Readers like you keep news free for everyone.

More than 5,000 readers have already pitched in to keep free access to The Journal.

For the price of one cup of coffee each week you can help keep paywalls away.

Support us today
Not now
Saturday 2 December 2023 Dublin: 5°C
AP Photo/Jens Meyer
Copyright Infringement

Google was asked to remove 345 million 'pirate' links in 2014

The number of requests increased by 75% compared to 2013.

GOOGLE WAS ASKED to remove more than 345 million links from its search engine in 2014 over copyright issues.

Google shares weekly reports of all the takedown requests it receives, but not yearly figures. However, TorrentFreak compiled all the reports it received each week and found that exactly 345,169,134 requests were made, an increase of 75% when compared to 2013.

Most of the takedowns were sent for the domains, and, with more than five million targeted URLs each.

The largest number of complaints came from the UK music industry group BPI which made 60 million takedown requests last year.

Google has taken a number of measures to discourage pirate sites such as downranking them and burying offending sites further down so fewer people will see them. In a document detailing how Google deals with piracy, it claimed that pirating happens because of the lack of options users have to access content legally.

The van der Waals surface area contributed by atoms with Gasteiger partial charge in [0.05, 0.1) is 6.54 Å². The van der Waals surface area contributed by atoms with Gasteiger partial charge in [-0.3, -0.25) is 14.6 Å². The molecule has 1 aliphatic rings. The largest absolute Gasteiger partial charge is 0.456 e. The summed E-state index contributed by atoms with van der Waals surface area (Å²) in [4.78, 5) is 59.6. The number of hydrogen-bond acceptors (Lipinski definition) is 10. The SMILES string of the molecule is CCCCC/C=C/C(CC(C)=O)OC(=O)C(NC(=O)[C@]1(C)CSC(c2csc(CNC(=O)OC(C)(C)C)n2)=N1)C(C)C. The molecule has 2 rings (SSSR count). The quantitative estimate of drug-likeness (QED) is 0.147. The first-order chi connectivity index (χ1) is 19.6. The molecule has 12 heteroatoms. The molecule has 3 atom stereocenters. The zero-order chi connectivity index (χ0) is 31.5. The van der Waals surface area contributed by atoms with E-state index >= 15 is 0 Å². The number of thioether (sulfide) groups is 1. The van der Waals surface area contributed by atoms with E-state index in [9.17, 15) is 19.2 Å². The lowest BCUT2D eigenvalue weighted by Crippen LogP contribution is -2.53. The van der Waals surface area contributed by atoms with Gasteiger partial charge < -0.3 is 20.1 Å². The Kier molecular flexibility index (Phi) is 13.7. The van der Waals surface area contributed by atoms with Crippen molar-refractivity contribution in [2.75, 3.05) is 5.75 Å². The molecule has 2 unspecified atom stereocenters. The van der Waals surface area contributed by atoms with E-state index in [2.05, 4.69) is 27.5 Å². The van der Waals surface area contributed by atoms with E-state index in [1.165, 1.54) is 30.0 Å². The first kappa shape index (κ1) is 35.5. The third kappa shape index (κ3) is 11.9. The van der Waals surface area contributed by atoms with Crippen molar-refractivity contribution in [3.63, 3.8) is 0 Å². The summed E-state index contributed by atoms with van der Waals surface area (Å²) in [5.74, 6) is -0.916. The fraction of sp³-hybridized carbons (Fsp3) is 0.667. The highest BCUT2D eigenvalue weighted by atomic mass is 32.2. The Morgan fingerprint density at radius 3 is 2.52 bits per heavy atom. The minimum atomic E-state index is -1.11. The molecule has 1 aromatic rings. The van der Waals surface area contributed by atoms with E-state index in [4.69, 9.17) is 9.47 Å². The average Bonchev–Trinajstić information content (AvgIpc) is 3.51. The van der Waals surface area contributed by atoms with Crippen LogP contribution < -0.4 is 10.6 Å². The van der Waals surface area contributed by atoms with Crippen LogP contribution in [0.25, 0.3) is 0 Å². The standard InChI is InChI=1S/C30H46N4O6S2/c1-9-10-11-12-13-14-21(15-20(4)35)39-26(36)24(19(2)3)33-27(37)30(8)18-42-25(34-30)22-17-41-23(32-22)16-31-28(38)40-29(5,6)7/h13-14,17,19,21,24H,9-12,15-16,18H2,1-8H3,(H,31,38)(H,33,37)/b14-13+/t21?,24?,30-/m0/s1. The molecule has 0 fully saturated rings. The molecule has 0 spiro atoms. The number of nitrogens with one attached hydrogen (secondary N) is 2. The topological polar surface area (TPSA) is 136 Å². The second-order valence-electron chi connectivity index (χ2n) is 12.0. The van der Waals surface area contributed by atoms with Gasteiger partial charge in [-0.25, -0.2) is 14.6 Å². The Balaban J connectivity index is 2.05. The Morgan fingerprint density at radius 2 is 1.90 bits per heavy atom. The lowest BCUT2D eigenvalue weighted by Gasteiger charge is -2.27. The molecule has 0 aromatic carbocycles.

Piracy often arises when consumer demand goes unmet by legitimate supply. As services ranging from Netflix to Spotify to iTunes have demonstrated, the best way to combat piracy is with better and more convenient legitimate services. The right combination of price, convenience, and inventory will do far more to reduce piracy than enforcement can.

Google doesn’t always comply with takedown requests. The company left up links to The Pirate Bay despite a complaint from BPI, while it sometimes takes “no action” if said links don’t appear to be infringing or if they’ve been taken down previously.

Read: Apple has patched up an iCloud flaw that allowed access to any account >

Read: Netflix may finally be cracking down on international users who try to access US Netflix >

Your Voice
Readers Comments
    Submit a report
    Please help us understand how this comment violates our community guidelines.
    Thank you for the feedback
    Your feedback has been sent to our team for review.